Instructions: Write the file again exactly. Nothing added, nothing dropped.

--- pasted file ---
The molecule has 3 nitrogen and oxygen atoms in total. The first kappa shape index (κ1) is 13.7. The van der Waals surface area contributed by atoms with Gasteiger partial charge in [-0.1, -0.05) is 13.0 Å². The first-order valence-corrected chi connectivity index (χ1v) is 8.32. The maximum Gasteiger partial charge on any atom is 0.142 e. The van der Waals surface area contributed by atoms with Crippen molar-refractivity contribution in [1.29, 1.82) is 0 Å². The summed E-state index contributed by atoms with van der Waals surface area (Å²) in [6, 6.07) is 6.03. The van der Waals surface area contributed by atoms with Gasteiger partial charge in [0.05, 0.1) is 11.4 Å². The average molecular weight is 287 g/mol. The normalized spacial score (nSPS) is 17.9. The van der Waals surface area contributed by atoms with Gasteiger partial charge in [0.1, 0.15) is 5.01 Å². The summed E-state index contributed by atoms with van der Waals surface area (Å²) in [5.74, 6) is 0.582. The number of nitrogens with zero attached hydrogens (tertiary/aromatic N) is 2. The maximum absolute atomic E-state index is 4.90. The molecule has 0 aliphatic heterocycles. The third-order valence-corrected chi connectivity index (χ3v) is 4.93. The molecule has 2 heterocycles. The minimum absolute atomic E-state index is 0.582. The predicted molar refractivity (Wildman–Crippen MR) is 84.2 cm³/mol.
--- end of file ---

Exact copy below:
The molecule has 3 nitrogen and oxygen atoms in total. The first kappa shape index (κ1) is 13.7. The van der Waals surface area contributed by atoms with Gasteiger partial charge in [-0.1, -0.05) is 13.0 Å². The first-order valence-corrected chi connectivity index (χ1v) is 8.32. The maximum Gasteiger partial charge on any atom is 0.142 e. The van der Waals surface area contributed by atoms with Crippen molar-refractivity contribution in [1.29, 1.82) is 0 Å². The summed E-state index contributed by atoms with van der Waals surface area (Å²) in [6, 6.07) is 6.03. The van der Waals surface area contributed by atoms with Gasteiger partial charge in [0.05, 0.1) is 11.4 Å². The average molecular weight is 287 g/mol. The normalized spacial score (nSPS) is 17.9. The van der Waals surface area contributed by atoms with Gasteiger partial charge in [0.1, 0.15) is 5.01 Å². The summed E-state index contributed by atoms with van der Waals surface area (Å²) in [5.74, 6) is 0.582. The number of nitrogens with zero attached hydrogens (tertiary/aromatic N) is 2. The maximum absolute atomic E-state index is 4.90. The molecule has 0 aliphatic heterocycles. The third-order valence-corrected chi connectivity index (χ3v) is 4.93. The molecule has 2 heterocycles. The minimum absolute atomic E-state index is 0.582. The predicted molar refractivity (Wildman–Crippen MR) is 84.2 cm³/mol.